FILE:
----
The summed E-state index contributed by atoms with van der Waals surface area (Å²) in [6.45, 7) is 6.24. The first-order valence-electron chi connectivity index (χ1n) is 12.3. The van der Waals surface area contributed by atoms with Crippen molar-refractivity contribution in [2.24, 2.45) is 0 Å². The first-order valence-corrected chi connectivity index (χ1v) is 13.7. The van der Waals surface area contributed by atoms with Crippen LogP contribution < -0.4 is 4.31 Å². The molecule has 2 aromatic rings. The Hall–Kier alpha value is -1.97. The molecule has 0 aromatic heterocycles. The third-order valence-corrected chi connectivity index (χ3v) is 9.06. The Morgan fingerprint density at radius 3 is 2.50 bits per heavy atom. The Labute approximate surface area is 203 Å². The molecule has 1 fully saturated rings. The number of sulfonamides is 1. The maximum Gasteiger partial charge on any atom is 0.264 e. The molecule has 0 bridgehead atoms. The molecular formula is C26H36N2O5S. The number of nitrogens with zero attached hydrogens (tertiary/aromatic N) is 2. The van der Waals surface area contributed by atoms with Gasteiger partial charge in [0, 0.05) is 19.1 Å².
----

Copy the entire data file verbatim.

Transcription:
The summed E-state index contributed by atoms with van der Waals surface area (Å²) in [6.45, 7) is 6.24. The first-order valence-electron chi connectivity index (χ1n) is 12.3. The van der Waals surface area contributed by atoms with Crippen molar-refractivity contribution in [2.24, 2.45) is 0 Å². The first-order valence-corrected chi connectivity index (χ1v) is 13.7. The van der Waals surface area contributed by atoms with Crippen LogP contribution < -0.4 is 4.31 Å². The molecule has 2 aromatic rings. The Hall–Kier alpha value is -1.97. The molecule has 0 aromatic heterocycles. The third-order valence-corrected chi connectivity index (χ3v) is 9.06. The Morgan fingerprint density at radius 3 is 2.50 bits per heavy atom. The Labute approximate surface area is 203 Å². The molecule has 1 fully saturated rings. The number of sulfonamides is 1. The maximum Gasteiger partial charge on any atom is 0.264 e. The molecule has 0 bridgehead atoms. The molecular formula is C26H36N2O5S. The number of nitrogens with zero attached hydrogens (tertiary/aromatic N) is 2. The van der Waals surface area contributed by atoms with Gasteiger partial charge in [0, 0.05) is 19.1 Å².